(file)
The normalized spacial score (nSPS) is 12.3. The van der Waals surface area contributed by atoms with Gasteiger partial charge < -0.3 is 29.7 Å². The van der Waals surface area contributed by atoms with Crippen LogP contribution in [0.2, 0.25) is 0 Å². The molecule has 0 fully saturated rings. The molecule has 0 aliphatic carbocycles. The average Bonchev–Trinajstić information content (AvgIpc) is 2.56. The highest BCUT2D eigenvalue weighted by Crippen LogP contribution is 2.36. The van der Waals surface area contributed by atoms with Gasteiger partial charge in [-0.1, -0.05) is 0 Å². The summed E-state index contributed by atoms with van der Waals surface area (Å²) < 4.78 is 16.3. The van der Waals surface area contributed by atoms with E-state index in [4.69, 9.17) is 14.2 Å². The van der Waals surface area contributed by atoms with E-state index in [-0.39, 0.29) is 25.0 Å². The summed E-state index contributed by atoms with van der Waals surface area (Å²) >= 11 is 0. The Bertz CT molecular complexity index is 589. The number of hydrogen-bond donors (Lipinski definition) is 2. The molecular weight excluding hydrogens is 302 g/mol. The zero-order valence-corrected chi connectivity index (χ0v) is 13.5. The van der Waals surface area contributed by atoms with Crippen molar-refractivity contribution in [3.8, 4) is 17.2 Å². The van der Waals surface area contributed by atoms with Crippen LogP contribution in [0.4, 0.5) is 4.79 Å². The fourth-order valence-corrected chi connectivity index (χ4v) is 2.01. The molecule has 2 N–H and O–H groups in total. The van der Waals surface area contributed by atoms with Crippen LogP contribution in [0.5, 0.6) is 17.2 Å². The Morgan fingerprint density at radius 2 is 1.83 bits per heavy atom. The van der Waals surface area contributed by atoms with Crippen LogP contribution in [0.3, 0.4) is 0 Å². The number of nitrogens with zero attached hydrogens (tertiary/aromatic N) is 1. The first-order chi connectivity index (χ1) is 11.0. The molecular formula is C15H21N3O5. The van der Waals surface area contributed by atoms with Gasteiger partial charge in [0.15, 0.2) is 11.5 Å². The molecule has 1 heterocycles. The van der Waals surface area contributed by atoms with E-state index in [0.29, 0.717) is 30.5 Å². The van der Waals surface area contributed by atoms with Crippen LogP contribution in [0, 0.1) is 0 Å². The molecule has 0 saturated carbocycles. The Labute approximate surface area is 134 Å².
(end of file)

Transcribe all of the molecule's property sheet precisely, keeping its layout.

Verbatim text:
The normalized spacial score (nSPS) is 12.3. The van der Waals surface area contributed by atoms with Gasteiger partial charge < -0.3 is 29.7 Å². The van der Waals surface area contributed by atoms with Crippen LogP contribution in [0.2, 0.25) is 0 Å². The molecule has 0 fully saturated rings. The molecule has 0 aliphatic carbocycles. The average Bonchev–Trinajstić information content (AvgIpc) is 2.56. The highest BCUT2D eigenvalue weighted by Crippen LogP contribution is 2.36. The van der Waals surface area contributed by atoms with Gasteiger partial charge in [-0.1, -0.05) is 0 Å². The summed E-state index contributed by atoms with van der Waals surface area (Å²) < 4.78 is 16.3. The van der Waals surface area contributed by atoms with E-state index in [4.69, 9.17) is 14.2 Å². The van der Waals surface area contributed by atoms with E-state index in [-0.39, 0.29) is 25.0 Å². The summed E-state index contributed by atoms with van der Waals surface area (Å²) >= 11 is 0. The Bertz CT molecular complexity index is 589. The number of hydrogen-bond donors (Lipinski definition) is 2. The molecular weight excluding hydrogens is 302 g/mol. The zero-order valence-corrected chi connectivity index (χ0v) is 13.5. The van der Waals surface area contributed by atoms with Crippen molar-refractivity contribution in [3.8, 4) is 17.2 Å². The van der Waals surface area contributed by atoms with Crippen LogP contribution in [0.4, 0.5) is 4.79 Å². The fourth-order valence-corrected chi connectivity index (χ4v) is 2.01. The molecule has 2 N–H and O–H groups in total. The van der Waals surface area contributed by atoms with Crippen LogP contribution in [0.5, 0.6) is 17.2 Å². The Morgan fingerprint density at radius 2 is 1.83 bits per heavy atom. The van der Waals surface area contributed by atoms with Crippen LogP contribution in [0.3, 0.4) is 0 Å². The number of nitrogens with zero attached hydrogens (tertiary/aromatic N) is 1. The first-order chi connectivity index (χ1) is 11.0. The molecular formula is C15H21N3O5. The van der Waals surface area contributed by atoms with Gasteiger partial charge in [0.15, 0.2) is 11.5 Å². The molecule has 1 heterocycles. The van der Waals surface area contributed by atoms with E-state index in [0.29, 0.717) is 30.5 Å². The van der Waals surface area contributed by atoms with Crippen LogP contribution in [0, 0.1) is 0 Å². The molecule has 0 saturated carbocycles. The Labute approximate surface area is 134 Å².